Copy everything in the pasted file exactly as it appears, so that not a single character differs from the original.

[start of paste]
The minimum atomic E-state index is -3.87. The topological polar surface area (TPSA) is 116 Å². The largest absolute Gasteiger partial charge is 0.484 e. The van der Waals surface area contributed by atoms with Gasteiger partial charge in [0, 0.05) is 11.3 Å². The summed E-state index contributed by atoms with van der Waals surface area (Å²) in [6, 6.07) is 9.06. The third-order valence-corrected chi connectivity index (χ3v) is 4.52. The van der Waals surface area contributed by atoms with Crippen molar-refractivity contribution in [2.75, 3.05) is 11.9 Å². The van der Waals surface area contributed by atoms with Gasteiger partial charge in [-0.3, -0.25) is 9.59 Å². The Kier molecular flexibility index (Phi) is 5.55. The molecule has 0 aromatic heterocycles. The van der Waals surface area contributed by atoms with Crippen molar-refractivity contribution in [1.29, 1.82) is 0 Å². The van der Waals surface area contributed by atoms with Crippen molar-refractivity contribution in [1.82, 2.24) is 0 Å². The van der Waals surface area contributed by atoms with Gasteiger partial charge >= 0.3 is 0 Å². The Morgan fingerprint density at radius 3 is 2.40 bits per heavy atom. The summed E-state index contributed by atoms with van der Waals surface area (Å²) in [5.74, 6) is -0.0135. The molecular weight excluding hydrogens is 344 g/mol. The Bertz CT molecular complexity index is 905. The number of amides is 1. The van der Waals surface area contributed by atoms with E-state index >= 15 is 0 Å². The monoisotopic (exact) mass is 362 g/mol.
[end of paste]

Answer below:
The minimum atomic E-state index is -3.87. The topological polar surface area (TPSA) is 116 Å². The largest absolute Gasteiger partial charge is 0.484 e. The van der Waals surface area contributed by atoms with Gasteiger partial charge in [0, 0.05) is 11.3 Å². The summed E-state index contributed by atoms with van der Waals surface area (Å²) in [6, 6.07) is 9.06. The third-order valence-corrected chi connectivity index (χ3v) is 4.52. The van der Waals surface area contributed by atoms with Crippen molar-refractivity contribution in [2.75, 3.05) is 11.9 Å². The van der Waals surface area contributed by atoms with Gasteiger partial charge in [-0.3, -0.25) is 9.59 Å². The Kier molecular flexibility index (Phi) is 5.55. The molecule has 0 aromatic heterocycles. The van der Waals surface area contributed by atoms with Crippen molar-refractivity contribution in [1.29, 1.82) is 0 Å². The van der Waals surface area contributed by atoms with Crippen molar-refractivity contribution in [1.82, 2.24) is 0 Å². The van der Waals surface area contributed by atoms with Gasteiger partial charge >= 0.3 is 0 Å². The Morgan fingerprint density at radius 3 is 2.40 bits per heavy atom. The summed E-state index contributed by atoms with van der Waals surface area (Å²) in [5.74, 6) is -0.0135. The molecular weight excluding hydrogens is 344 g/mol. The Bertz CT molecular complexity index is 905. The number of amides is 1. The van der Waals surface area contributed by atoms with E-state index >= 15 is 0 Å². The monoisotopic (exact) mass is 362 g/mol.